Picture: ISTOCK
Picture: ISTOCK

For many years access to financial services characterised the divide in SA, with the affluent serviced by a technologically advanced banking sector and an innovative insurance sector.

In LSM 1-5 (those earning less than R6,000/month) informal savings and investment vehicles such as stokvels and burial societies still dominate.

Banks and insurers would love to get hold of the unknown billions held in informal providers: it is the pot of gold believed to be buried in lower-income areas.

Thembisa Mapukata deals with these groups daily as the GM of the Old Mutual Foundation Market. She says informal channels will remain important as they are preferred choices of engagement by customers.

"These still embrace communal values and are driven by trust based on values of ubuntu. Stokvels and funeral parlours are closer to their customers as they are family, village, town or regionally based. Stokvels often offer immediate money access, which is a key driver in the market."

But Mapukata says formal providers can help stokvels by strengthening their administration and transactional capability. No doubt their branded products would soon follow.

Sanlam Personal Finance deputy CEO Hennie de Villiers agrees that informal providers are seen as "helping hands". But, he says, it is important that more regulated entities play in the market to reduce the space for unregulated, unscrupulous entities.

The three main formal players in the market are Old Mutual Mass Market, Sanlam Sky and Metropolitan; their sweet spot is in the R6,000-R20,000 income group. De Villiers says that though 70% of adults have transactional accounts, insurers face premium collection problems as many clients withdraw money as soon as it lands in their accounts.

There needs to be a balance between responsible lending or sale of financial products, and providing capital to people with no asset base. This is a key aim of the newly revised financial services sector code: banks and insurers have to see increasing access as the ticket to the game.

For insurers, the focus is on a combination of face-to-face interaction with brokers or agents, and online or app-based sales. The banks are expected to increase their physical footprints.

There are regulatory targets to meet, as part of broad-based BEE. Access is unique to the financial sector code — it is not part of the construction, advertising or even accounting codes. Some of these demands seem to reflect an analogue way of thinking, as physical presence is not as relevant in an age of cellphone-based electronic transfer. Electronic access is a factor: the target is for 19% of account holders in a defined target market to use cellphones or Internet banking for basic services such as account transfer and balance inquiries.

But the department of trade & industry won’t let the banks off the hook. There will be plenty of bricks and cement bought to build new outlets, even if they are a lot simpler than the branches we know today. Many will be portable and housed in converted crates.

There is a target of 85% coverage through transaction points within 5km of areas where at least 50% of the population earn less than R6,000/month; there people can draw cash or purchase from their accounts. These points would not need to be staffed. Service points available every 10km could be lightly staffed as they provide simple services such as resetting a PIN, enabling money transfers and handling account queries.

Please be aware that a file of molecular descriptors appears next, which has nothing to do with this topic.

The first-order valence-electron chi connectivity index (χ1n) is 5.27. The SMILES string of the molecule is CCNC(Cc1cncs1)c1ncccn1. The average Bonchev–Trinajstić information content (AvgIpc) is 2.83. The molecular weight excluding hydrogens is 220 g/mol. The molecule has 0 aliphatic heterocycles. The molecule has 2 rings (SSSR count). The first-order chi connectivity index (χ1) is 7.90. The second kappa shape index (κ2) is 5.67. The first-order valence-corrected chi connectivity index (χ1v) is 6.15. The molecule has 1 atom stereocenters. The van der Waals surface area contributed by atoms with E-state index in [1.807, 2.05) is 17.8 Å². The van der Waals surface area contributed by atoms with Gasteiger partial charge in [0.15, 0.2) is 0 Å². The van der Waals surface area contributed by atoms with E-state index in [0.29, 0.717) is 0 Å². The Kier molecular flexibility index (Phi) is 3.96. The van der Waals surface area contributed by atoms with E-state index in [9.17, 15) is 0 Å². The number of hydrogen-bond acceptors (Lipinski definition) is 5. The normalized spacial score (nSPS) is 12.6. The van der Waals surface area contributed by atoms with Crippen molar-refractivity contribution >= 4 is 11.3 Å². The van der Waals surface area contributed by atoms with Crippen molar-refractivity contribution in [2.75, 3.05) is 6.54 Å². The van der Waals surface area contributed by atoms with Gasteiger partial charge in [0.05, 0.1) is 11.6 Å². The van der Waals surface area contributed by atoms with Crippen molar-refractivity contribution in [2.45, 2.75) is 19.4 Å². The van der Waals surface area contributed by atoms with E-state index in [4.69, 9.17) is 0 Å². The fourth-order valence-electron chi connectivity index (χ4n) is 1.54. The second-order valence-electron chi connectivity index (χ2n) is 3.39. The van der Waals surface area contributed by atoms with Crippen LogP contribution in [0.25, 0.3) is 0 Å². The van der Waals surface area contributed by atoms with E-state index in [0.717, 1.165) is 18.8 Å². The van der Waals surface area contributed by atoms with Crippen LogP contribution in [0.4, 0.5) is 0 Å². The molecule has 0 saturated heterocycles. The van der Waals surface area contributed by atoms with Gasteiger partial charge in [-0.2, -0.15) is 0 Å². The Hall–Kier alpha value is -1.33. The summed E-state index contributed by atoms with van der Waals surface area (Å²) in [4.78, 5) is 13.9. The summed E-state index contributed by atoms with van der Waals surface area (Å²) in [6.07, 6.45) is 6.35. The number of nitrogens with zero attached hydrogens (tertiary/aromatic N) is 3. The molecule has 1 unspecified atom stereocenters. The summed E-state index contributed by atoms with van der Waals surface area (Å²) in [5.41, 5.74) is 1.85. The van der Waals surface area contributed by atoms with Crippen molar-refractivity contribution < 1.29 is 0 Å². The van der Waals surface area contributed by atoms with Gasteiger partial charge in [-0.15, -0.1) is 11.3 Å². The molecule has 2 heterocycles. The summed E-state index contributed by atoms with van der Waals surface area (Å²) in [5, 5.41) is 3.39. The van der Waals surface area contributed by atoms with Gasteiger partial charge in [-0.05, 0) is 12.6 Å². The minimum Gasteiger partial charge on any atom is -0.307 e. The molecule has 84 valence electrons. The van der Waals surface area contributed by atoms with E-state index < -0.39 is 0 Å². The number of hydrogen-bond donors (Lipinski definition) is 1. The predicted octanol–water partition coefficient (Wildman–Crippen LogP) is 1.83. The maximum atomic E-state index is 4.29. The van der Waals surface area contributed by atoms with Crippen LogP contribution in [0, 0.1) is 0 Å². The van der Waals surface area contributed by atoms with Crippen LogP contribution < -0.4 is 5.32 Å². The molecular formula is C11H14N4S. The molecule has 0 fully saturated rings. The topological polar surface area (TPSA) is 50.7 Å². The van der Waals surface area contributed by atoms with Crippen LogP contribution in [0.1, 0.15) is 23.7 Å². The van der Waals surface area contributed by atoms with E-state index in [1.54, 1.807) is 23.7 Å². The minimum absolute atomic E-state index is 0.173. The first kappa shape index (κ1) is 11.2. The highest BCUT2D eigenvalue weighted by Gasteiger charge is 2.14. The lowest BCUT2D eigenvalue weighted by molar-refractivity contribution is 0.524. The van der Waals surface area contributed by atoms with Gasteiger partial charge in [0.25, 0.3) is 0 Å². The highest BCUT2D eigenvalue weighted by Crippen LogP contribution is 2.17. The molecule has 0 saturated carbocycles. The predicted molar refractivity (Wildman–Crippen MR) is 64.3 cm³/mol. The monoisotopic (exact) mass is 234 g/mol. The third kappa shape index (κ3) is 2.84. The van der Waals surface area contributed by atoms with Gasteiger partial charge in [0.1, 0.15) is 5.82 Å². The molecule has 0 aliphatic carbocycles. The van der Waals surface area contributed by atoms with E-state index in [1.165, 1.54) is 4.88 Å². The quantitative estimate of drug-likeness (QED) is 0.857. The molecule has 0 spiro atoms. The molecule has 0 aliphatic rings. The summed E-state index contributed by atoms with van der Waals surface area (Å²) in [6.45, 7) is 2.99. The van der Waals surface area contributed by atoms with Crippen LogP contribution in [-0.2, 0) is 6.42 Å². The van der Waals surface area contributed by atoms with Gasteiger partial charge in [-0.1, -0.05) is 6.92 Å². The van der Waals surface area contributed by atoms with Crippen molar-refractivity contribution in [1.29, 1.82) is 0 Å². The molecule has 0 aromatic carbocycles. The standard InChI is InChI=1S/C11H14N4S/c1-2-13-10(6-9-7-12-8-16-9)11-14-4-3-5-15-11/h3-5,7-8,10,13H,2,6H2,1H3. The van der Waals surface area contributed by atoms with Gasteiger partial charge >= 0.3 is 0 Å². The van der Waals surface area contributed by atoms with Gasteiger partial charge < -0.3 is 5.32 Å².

The sales point within a 15km range would be more like a typical branch as it would include services such as replacing a card, making cash deposits over the counter and setting up funeral policies and loans.

Songezo Zibi, Absa’s head of communications, says the bank has met or exceeded the physical channel targets agreed through the Banking Association SA. Absa’s partnership with Pep Stores gives it a trusted brand in the mass market — 230,000 clients use this network. It even provides access to lawyers for lower-income clients through its R35/month Law For You product. And Absa has the largest ATM network in the country, with more than 2,000 spread between small towns and rural areas.

Zibi says that once affordable Internet access improves, it will be easier to offer more services and bypass the branches.

Ciko Thomas, MD of retail and business banking at Nedbank, believes banks have the power to create solutions that promote financial inclusion. He says the artillery around credit products and infrastructure needs to be positioned for the unbanked.

The banking industry’s largest initiative for the unbanked, the Mzansi accounts rolled out a decade ago, were a failure. Millions were taken up as zero-cost accounts, but many have been closed. Most were used simply to draw salaries out in cash on pay day rather than for transactions. This is in line with Sanlam’s experience today. And many still have to draw cash as cards are rarely accepted in spaza shops or taxis.

Christoph Nieuwoudt, CEO of FNB’s consumer segment, says banks have since introduced better mechanisms to meet the needs of the unbanked, whether pure transactional products, mobile money payments, insurance or credit products. "Costs can be very low for those willing to adjust their banking behaviour by cutting back on cash withdrawals, swiping their cards and transacting electronically."

Nieuwoudt says that, nonetheless, the rollout of physical infrastructure is important as most consumers want to talk to someone when opening an account, taking a loan or buying insurance. He says the role of branch personnel has changed from performing transactions to focusing on sales and advising customers how to bank.